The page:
VD_ 'The most disappointing book was Charles Stross' The Annihilation Score'. I like his Laundry Files but Stross can't write women to save his life."

I had a pleasant surprise rather than a disappointment. After his awful sideways in time books, I thought Stross could not write women. But the chick in The Annihilation Score works. Yes, some wish fulfillment- the alpha male who pops out the the woodwork as soon as the fortyish wife has an argument with her husband. But she feels like a real woman to me. And of course the pure Laundry Files side of the book was good.

Blogger JCclimber February 19, 2016 12:37 PM  

I re-read Lord Valentine's Castle again this year too. It wasn't quite as fantastic a read as it was when I was a young teenager and new to Sci-Fi.

I would rate it a 3 star. Decent depiction of aliens sharing a planet with the inherent tensions. The villains weren't very believable nor likable.

The mommy rescuing me angle was a little off-putting as an adult, as well as traces of gamma poking out here and there as Lord Valentine's special snowflakiness came through to win the day....

Blogger frenchy February 19, 2016 1:24 PM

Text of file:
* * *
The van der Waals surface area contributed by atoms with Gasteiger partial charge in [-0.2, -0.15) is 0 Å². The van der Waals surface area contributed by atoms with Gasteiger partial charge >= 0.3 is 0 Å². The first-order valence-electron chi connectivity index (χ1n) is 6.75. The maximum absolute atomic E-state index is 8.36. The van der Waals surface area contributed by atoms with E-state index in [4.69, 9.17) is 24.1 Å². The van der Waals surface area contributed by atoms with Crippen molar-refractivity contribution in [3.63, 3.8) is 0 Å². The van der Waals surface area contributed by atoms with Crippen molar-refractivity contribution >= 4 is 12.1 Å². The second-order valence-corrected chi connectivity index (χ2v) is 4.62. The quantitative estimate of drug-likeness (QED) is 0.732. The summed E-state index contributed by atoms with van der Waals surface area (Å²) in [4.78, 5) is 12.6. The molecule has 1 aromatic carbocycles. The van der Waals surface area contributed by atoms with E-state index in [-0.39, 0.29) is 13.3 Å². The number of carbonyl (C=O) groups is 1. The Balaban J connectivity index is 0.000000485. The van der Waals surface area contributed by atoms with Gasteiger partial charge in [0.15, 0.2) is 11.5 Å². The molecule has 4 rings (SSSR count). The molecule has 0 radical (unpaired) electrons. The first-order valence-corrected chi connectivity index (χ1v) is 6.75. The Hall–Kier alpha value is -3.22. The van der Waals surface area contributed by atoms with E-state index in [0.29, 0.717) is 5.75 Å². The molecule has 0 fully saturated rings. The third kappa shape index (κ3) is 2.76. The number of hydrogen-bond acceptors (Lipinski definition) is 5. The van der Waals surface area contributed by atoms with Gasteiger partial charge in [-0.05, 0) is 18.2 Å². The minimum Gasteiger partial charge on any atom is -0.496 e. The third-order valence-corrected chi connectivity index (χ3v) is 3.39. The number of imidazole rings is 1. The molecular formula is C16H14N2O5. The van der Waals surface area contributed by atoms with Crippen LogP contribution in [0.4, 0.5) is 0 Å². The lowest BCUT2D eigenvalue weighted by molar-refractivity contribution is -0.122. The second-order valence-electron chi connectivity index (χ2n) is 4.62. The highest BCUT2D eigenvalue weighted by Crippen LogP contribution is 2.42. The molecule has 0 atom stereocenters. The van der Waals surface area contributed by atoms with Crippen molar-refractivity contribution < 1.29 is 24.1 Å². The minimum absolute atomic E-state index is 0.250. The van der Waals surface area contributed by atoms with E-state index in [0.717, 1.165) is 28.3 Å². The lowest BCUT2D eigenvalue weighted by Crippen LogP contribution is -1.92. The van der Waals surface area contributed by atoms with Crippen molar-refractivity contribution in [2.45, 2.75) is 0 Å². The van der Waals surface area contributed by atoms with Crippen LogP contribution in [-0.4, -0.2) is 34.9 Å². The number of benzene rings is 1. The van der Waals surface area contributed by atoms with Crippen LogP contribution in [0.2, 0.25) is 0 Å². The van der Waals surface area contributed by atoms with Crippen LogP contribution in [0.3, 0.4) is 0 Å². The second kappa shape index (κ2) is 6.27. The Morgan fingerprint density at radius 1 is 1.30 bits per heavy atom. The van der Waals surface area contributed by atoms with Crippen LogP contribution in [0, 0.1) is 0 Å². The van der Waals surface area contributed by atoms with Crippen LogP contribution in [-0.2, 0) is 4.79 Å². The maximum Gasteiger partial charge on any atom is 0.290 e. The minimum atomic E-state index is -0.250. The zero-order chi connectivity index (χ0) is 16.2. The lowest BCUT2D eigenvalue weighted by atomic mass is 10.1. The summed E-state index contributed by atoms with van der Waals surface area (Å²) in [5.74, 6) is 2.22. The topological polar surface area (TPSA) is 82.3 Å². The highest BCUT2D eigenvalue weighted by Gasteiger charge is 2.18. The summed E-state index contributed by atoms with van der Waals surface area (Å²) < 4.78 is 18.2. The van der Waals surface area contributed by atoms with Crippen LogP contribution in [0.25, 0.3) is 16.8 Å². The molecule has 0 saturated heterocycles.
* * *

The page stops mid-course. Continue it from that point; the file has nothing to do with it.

Vox,

One year you said you read 87 books. This years it's 63? Do you just read fast, or do you have some method, or technique, that you use to get through so many books. I'm asking cause I have a slew of books to get through and would like to get through them quickly.

Whatever it is, I'm all ears. Thanks.

Blogger VD February 19, 2016 1:36 PM  

But the chick in The Annihilation Score works

No, she doesn't. Not even a little bit. She's Bob in a dress, right down to the snarky Monty Python quotes. You could read a page from the book, leave out any direct female references, and not know it was supposed to be a character of the opposite sex.

She even agonizes over the same stuff Bob does, in the same way Bob does.

Blogger VD February 19, 2016 1:37 PM  

Do you just read fast, or do you have some method, or technique, that you use to get through so many books.

The last time I took a test, I read at 987 words per minute. Apparently this is considerably above average. I also read while in between sets while working out at the gym.

Blogger John Wright February 19, 2016 1:39 PM  

Wow. I am flattered to have gotten the same rating as a book by Dorothy Sayers or Tanith Lee, but embarassed to have gotten the same rating as FOUNTAINS OF PARADISE, which is the first Arthur C. Clarke book I really thought was bad on all levels, and the first book by him I put down unfinished.

Blogger kudzu bob February 19, 2016 2:45 PM  

I'm surprised that you gave Methuselah's Children only two stars.

Blogger VD February 19, 2016 3:04 PM  

I'm surprised that you gave Methuselah's Children only two stars.

Like I said, this is not a rigorous quality rating. It's how I happened to enjoy the book at the time.

Blogger Dave February 19, 2016 3:30 PM  

The last time I took a test, I read at 987 words per minute. Apparently this is considerably above average. I also read while in between sets while working out at the gym.

Reading between sets? Is your gym in a library or a bookstore. In most gyms, it's a requirement between sets to flex in front of the floor-to-ceiling mirrors.